The first time someone hears the phrase ‘tax planning’, the subliminal and instant message that is perceived and understood by the human brain is none other than the purposeful minimisation of taxes. This connection is unavoidable and, in all fairness, a trademark of the vast majority of the tax planning techniques and strategies devised until a few years ago.
Tax professionals, myself included, craved to start a conversation on tax planning, be trying to and explain the difference, in a technical and mostly incomprehensive way, between the meaning of tax avoidance — which is the minimisation of taxes as a result of efficient and lawful tax planning techniques — and its universally hated and down to its core illegal, concept of tax evasion. In a post-BEPS (Base Erosion and Profit Shifting) world however, the very distinct line separating the concept of tax avoidance and tax evasion has been deliberately blurred to a point where,the ex-foes ended up being two sides of the same coin.
The concept of tax avoidance has been obscured by the fact that what is legal, does not necessarily make it moral and as a result, the concept of tax morality was abruptly introduced as a term in the glossary of international tax. The competition for tax morality, combined with the global and unquestionable support for investments in ‘ethical’ corporate multinationals that have adopted Environmental, Social and Governance practices (ESG) has become the new normal.
It is no exaggeration to say that the world of international tax and consequently, of conventional tax planning, has been turned upside down over the last few years. When it comes to tax planning for High-Net-Worth-Individuals (HNWIs) however, very little if anything, has changed. This is because, conventional tax planning strategies and advice on minimising taxes has never been a top priority for HNWIs.
Dealing with HNWIs encompasses much more than advice on minimising taxes
Family office advisors and tax professionals will surely agree that when it comes to dealing with HNWIs, tax planning with a focus on minimising taxes has never been a zero - sum game. Minimising taxes does not even feature in the top-three reasons for which HNWIs retain expert advice from a tax professional. Non-tax related reasons will, in my experience, always lead and dominate the discussion, underlining the great importance assigned to them by HNWIs. The most common reasons of concern in random order, since personal circumstances and the state of affairs of the family at the time will determine the weight assigned to each, comprise the following: personal and family safety, preservation of the current level of wealth, turbulence-free succession planning and securing the well-being and unity of the family.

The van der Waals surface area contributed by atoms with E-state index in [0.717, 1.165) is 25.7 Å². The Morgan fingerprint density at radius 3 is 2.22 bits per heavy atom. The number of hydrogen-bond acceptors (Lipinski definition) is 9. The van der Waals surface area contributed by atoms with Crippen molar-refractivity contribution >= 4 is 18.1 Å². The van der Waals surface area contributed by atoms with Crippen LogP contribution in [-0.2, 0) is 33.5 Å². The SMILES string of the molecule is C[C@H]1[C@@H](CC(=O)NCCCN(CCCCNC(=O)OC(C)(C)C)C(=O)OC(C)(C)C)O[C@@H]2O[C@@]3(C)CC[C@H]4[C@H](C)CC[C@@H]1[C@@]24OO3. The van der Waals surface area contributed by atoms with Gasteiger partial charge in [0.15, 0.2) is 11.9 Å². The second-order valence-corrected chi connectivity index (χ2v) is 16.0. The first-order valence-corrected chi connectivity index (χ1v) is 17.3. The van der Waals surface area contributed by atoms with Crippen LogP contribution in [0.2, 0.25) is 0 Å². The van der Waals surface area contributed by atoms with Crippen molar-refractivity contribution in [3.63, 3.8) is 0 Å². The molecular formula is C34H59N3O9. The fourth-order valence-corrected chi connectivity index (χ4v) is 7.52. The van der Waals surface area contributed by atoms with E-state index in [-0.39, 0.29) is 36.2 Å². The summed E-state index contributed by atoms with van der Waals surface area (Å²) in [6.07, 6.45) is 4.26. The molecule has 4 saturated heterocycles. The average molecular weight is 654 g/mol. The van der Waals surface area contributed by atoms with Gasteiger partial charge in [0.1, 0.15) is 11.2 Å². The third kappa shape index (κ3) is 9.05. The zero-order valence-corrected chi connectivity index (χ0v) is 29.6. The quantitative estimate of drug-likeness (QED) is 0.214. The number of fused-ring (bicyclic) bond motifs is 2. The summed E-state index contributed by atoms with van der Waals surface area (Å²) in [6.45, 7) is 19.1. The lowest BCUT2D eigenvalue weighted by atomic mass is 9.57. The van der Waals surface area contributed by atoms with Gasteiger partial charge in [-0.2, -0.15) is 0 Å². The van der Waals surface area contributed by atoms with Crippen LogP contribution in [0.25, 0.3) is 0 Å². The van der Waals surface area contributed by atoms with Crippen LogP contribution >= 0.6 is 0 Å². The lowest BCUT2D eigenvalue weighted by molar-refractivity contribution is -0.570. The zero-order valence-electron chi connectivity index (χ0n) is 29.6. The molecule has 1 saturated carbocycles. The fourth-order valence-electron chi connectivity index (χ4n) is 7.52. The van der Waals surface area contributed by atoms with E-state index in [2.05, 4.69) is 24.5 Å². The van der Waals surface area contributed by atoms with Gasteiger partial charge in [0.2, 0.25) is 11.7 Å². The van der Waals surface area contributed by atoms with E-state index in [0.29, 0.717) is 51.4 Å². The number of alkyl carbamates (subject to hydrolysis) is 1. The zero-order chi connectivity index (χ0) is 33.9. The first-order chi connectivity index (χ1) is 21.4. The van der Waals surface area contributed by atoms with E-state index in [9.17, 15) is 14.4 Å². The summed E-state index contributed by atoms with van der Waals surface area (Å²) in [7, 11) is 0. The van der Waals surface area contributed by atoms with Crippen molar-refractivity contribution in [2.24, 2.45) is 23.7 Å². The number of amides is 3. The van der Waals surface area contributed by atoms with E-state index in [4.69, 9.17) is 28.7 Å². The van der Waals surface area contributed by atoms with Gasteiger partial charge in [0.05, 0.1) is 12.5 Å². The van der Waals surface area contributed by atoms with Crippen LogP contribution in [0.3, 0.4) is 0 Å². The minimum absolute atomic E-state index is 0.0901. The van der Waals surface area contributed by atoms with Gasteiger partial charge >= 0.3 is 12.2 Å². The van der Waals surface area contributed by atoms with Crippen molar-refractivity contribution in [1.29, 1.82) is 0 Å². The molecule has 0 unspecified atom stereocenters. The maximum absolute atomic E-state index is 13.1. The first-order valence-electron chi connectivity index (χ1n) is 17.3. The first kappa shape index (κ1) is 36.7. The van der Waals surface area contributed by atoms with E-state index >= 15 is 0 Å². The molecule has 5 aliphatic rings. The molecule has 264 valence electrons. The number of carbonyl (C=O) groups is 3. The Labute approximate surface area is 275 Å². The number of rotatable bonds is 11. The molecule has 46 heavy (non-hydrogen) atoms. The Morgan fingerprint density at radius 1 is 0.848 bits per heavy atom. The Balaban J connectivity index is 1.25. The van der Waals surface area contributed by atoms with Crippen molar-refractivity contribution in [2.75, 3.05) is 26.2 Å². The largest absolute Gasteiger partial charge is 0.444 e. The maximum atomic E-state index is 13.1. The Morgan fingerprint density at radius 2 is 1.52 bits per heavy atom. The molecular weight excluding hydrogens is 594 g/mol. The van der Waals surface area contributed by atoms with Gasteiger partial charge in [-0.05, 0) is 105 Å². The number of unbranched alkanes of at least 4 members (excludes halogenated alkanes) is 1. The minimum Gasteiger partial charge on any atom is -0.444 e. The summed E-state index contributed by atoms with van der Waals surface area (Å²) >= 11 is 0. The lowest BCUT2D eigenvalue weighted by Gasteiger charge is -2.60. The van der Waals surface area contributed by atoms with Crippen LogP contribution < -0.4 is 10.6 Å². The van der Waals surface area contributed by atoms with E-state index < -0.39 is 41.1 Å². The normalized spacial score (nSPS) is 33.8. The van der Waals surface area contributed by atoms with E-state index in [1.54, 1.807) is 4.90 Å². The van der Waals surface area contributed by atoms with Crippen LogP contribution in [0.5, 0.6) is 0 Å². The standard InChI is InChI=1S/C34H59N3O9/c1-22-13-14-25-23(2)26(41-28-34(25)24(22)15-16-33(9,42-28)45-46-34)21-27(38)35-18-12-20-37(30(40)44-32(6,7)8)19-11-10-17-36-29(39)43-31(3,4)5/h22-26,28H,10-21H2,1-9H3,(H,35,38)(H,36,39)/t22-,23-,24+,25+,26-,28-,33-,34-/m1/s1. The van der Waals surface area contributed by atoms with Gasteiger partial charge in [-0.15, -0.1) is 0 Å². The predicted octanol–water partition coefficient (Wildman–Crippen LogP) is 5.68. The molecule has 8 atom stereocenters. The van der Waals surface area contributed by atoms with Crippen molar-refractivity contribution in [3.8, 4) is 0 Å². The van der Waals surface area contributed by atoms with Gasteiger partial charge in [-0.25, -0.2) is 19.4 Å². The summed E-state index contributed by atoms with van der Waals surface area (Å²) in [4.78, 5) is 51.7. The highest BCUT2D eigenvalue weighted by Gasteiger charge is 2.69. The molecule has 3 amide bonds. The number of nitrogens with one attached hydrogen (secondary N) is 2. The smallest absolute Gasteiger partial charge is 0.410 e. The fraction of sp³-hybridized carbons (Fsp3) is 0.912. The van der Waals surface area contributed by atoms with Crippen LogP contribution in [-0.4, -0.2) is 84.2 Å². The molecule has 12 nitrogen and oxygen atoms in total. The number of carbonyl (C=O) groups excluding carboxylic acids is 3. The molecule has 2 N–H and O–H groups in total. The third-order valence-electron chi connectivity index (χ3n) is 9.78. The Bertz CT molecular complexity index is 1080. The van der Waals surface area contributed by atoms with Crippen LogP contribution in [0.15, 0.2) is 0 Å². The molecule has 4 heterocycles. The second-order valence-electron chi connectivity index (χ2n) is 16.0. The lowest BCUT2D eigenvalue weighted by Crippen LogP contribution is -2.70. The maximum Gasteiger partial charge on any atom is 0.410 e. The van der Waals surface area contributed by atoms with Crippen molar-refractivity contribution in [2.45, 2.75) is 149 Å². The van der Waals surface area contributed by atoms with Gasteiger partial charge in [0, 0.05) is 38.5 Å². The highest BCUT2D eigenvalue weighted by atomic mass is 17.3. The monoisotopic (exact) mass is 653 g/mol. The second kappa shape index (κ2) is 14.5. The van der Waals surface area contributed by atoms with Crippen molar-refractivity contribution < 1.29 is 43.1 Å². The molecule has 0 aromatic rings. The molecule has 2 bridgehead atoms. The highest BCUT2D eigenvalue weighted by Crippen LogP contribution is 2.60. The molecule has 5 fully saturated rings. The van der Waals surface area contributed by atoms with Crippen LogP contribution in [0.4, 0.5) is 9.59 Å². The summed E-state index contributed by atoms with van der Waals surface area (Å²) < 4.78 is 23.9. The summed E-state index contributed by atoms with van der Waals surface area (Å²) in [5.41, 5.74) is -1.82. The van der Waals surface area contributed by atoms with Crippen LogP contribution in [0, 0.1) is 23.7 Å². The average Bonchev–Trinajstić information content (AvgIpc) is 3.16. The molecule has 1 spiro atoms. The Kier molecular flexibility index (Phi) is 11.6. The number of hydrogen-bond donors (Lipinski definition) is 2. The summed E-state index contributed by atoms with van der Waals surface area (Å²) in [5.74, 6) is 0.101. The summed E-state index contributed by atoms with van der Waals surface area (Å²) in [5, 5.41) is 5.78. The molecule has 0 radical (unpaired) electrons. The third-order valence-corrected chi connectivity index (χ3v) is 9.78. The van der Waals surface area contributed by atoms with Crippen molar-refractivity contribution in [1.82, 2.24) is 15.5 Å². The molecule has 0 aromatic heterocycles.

Non-tax related factors can, and often will decide the location of relocating the business and personal affairs of a HNWI and his/her family, which often may be in opposite directions with the tax efficiency of the optimal location. Consider a scenario for example, where the school of preference for the young children of an HNWI, is located in a country with very high rates of personal taxation and harsh taxation rules for tax resident expatriates. The desire for higher quality education for the children, combined with the need for securing the unity of the family, will always rank higher for an HNWI, than any tax savings left behind. Another example in recent years, is the prolonged duration of the pandemic and its long-lasting effects on all aspects of everyday life, which has magnified the importance placed by HNWIs on the issue of physical safety and the emotional health of their family. The well-being and safety of the family will always top any monetary gains, with no exceptions. Another example is the need of the HNWI to preserve the current level of wealth accumulated and to be able to pass it on to their family and future generations in a fair and, as much as possible, risk-free manner. What is of essence for HNWIs, is to feel comfortable that the family and heirs are protected and taken care of in the event of something unexpected happening.
No known recipe for optimal (TAX) advice
Tax planning for HNWIs defies most conventional practices and norms for minimising taxes. In fact, it is entirely at a whole new level on its own, where the non-tax related factors have a much more important and decisive role than their tax related counterparts. The dilemma of whether to pursue more money, versus the well-being of the family has an easy answer. HNWIs know better than most that money can be an important factor in the well-being of the family, however, more significant are the value and efforts for ensuring the well-being of the family, which remain priceless.
Efficient advice to HNWIs requires above all, active listening and a deep understanding of their, always, unique personal and family circumstances and trying to find solutions that, as much as possible, find a middle ground between their prioritised needs and their monetary affairs.
Offering one-sided solutions, which satisfy the HNWI’s all or most of the non-tax related considerations but are disastrous for the monetary affairs of the family or the opposite scenario, where the provided advice fully serves the family’s monetary affairs without catering for the needs of the family — which most of the times are non-negotiable — will not keep an advisor on the job for long.
An all-round solution which offers a healthy balance between the monetary and business affairs of the HNWI, while ensuring the well-being and the unity of the HNWI’s family, is often the ideal advice.
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